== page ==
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Adjust highlights and shadows with Tone.
What is Tone?
Tone refers to the varying levels of brightness in an image or video that create the shadows, midtones, and highlights that make up the details of the scene. The range of tones from highlights to shadows is called dynamic range. Human vision is capable of seeing a massive dynamic range, from the brightest brights to the darkest darks, but cameras often struggle to reproduce this. A portrait against a sunset is a classic example of something we can see perfectly, but cameras struggle to capture.
Tone is now handled automatically by our modern smartphone cameras, often through HDR modes, but they don’t always capture what we see. The Tone tool allows you to decrease the intensity of the highlights and shadows in your image both for correction and expression.
Where it is:
Why would you use it?
The most common use of the Tone tool is for correction. It’s common for important elements of a scene to be hidden in shadows. Unlike other tools like Exposure and Contrast, the Shadows tool allows you to only brighten the shadows, revealing details that were too dark to see while leaving the rest of the image alone.
Similarly, the Highlights tool darkens the highlights so that you can reduce their intensity without affecting the rest of the scene.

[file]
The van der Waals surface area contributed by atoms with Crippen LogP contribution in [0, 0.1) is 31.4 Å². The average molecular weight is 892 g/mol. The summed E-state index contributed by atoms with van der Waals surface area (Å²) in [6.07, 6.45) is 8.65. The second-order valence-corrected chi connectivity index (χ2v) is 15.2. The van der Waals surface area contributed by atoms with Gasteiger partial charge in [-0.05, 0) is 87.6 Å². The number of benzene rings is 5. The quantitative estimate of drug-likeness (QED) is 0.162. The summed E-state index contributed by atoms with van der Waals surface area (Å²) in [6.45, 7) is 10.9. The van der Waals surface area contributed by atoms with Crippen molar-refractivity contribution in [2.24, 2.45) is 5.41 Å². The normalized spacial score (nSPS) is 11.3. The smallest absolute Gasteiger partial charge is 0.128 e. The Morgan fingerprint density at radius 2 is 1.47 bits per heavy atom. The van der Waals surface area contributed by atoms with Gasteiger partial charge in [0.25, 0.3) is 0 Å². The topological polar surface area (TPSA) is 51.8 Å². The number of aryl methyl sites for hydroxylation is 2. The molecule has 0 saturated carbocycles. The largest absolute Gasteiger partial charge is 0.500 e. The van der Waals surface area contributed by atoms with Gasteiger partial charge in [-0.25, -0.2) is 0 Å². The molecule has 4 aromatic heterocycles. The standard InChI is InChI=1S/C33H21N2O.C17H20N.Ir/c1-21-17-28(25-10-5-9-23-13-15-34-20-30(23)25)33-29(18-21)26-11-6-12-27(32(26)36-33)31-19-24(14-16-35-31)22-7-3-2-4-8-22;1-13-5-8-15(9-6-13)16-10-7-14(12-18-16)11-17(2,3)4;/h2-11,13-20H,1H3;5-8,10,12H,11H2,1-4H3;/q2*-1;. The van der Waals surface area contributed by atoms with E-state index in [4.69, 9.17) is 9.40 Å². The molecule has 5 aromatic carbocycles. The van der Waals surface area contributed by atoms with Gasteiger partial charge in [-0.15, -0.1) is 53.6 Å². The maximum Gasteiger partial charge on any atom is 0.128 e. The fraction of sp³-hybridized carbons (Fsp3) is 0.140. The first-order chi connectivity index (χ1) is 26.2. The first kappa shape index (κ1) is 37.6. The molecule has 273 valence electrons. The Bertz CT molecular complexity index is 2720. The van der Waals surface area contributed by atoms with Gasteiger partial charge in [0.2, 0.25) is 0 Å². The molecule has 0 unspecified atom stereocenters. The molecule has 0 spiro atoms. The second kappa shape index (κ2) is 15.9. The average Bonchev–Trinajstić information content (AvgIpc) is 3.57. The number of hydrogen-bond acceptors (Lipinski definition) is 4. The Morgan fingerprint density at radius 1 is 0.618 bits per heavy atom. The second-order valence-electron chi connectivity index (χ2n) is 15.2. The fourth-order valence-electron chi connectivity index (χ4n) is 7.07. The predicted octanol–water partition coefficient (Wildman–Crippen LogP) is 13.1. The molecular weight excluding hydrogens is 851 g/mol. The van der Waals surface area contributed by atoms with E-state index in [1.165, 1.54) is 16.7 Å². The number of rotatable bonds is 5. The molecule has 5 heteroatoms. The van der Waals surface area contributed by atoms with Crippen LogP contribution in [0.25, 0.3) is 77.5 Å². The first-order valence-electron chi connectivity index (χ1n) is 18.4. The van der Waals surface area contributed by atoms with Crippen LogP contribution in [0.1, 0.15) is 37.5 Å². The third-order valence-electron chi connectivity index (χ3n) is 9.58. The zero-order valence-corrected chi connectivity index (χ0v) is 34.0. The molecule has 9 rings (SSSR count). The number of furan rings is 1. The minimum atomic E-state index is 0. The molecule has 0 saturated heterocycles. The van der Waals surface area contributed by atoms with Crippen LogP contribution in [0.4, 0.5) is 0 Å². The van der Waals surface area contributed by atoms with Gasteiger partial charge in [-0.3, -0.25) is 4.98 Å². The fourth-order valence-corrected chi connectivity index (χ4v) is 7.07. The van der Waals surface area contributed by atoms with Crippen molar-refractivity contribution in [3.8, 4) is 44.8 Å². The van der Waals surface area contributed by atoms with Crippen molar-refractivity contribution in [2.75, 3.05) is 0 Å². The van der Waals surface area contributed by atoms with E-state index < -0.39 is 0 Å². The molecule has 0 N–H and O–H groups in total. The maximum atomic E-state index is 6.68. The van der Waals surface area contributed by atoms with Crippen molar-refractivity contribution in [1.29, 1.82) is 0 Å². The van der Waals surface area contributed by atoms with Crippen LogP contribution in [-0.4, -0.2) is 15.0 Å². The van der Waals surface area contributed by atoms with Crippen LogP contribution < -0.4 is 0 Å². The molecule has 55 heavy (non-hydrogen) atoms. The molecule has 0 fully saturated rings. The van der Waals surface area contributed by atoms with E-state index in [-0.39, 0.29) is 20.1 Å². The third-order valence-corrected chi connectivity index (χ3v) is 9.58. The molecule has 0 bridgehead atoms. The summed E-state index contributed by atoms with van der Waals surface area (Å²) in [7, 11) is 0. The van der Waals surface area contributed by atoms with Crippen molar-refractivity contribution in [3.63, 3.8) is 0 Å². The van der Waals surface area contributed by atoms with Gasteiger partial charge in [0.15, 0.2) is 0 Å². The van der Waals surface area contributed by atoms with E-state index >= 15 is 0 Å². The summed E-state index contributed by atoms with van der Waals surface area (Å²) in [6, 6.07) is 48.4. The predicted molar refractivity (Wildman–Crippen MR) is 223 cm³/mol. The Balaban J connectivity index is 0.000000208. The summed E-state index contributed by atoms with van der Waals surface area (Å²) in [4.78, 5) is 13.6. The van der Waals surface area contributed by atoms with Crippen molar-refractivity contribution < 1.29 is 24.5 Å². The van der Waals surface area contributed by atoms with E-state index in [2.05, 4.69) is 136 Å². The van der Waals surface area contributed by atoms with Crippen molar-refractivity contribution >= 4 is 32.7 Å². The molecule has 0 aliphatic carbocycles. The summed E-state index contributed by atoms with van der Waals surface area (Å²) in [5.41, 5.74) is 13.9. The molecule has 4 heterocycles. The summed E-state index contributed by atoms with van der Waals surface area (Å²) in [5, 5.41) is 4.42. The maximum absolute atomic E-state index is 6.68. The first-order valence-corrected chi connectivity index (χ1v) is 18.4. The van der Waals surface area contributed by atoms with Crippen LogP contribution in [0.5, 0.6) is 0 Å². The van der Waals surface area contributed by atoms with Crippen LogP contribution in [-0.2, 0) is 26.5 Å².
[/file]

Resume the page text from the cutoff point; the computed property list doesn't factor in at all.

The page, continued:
Typically, there are more details that can be recovered from the shadows than the highlights. If the details in the highlights are important to the scene, it’s best to darken the image when capturing it to preserve highlights, then use the Shadows tool to bring the shadows back in.
Emotionally, the tone tools can have the same impact as the Contrast tool.
Strong Shadows & Highlights (High Contrast): Energetic, dramatic, happy, focused, hot
Soft Shadows & Highlights (Low Contrast): Calm, relaxed, melancholy, tired, cold
Tips & Tricks:
1. Most presets change tone in one way or another. Typically, it makes the most sense to choose a preset first and then adjust the Tone tool.
2. Unique looks can be had by combining the Contrast and Tone tools. Increasing contrast has an effect on color and midtones that can really make an image pop, but it can also push the shadows or highlights too much. By using the tool to push back again the Contrast tool, you can get the dynamic look of contrast without the extreme tones.
Note how the red cloth is brighter in the final image and there is more definition in the skin, yet shadows and highlights are controlled.
3. Double tapping the slider returns it to 0.
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